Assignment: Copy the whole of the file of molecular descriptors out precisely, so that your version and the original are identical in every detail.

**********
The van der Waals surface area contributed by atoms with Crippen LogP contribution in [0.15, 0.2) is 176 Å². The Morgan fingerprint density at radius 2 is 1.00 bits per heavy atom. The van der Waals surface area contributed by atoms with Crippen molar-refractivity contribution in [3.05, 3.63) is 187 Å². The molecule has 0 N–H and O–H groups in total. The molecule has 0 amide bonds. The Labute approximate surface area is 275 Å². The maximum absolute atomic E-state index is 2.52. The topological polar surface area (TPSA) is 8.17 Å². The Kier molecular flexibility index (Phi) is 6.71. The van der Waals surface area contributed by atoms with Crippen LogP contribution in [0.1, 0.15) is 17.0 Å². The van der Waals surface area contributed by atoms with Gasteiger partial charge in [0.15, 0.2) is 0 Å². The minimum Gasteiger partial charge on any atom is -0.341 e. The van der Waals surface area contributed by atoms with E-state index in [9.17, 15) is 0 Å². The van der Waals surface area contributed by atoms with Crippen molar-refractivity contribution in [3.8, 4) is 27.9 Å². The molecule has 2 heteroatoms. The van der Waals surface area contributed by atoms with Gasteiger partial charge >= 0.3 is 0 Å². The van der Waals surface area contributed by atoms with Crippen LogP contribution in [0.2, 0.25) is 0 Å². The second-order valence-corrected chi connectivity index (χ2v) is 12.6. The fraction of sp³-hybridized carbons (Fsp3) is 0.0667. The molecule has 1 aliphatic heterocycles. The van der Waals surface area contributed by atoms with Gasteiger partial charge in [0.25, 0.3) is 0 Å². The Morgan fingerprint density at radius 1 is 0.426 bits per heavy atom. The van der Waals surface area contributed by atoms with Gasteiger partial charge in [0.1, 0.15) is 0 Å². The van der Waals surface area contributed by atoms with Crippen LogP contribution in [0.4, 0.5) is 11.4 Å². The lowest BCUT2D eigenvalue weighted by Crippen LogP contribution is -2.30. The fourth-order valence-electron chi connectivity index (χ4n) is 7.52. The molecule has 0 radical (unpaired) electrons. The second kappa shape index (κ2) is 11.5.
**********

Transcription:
The van der Waals surface area contributed by atoms with Crippen LogP contribution in [0.15, 0.2) is 176 Å². The Morgan fingerprint density at radius 2 is 1.00 bits per heavy atom. The van der Waals surface area contributed by atoms with Crippen molar-refractivity contribution in [3.05, 3.63) is 187 Å². The molecule has 0 N–H and O–H groups in total. The molecule has 0 amide bonds. The Labute approximate surface area is 275 Å². The maximum absolute atomic E-state index is 2.52. The topological polar surface area (TPSA) is 8.17 Å². The Kier molecular flexibility index (Phi) is 6.71. The van der Waals surface area contributed by atoms with Crippen LogP contribution in [0.1, 0.15) is 17.0 Å². The van der Waals surface area contributed by atoms with Gasteiger partial charge in [0.15, 0.2) is 0 Å². The minimum Gasteiger partial charge on any atom is -0.341 e. The van der Waals surface area contributed by atoms with E-state index in [9.17, 15) is 0 Å². The van der Waals surface area contributed by atoms with Crippen molar-refractivity contribution in [3.8, 4) is 27.9 Å². The molecule has 2 heteroatoms. The van der Waals surface area contributed by atoms with Gasteiger partial charge >= 0.3 is 0 Å². The van der Waals surface area contributed by atoms with Crippen LogP contribution in [0.2, 0.25) is 0 Å². The second-order valence-corrected chi connectivity index (χ2v) is 12.6. The fraction of sp³-hybridized carbons (Fsp3) is 0.0667. The molecule has 1 aliphatic heterocycles. The van der Waals surface area contributed by atoms with Gasteiger partial charge in [0.25, 0.3) is 0 Å². The Morgan fingerprint density at radius 1 is 0.426 bits per heavy atom. The van der Waals surface area contributed by atoms with Gasteiger partial charge in [0.1, 0.15) is 0 Å². The van der Waals surface area contributed by atoms with Crippen LogP contribution in [0.4, 0.5) is 11.4 Å². The lowest BCUT2D eigenvalue weighted by Crippen LogP contribution is -2.30. The fourth-order valence-electron chi connectivity index (χ4n) is 7.52. The molecule has 0 radical (unpaired) electrons. The second kappa shape index (κ2) is 11.5.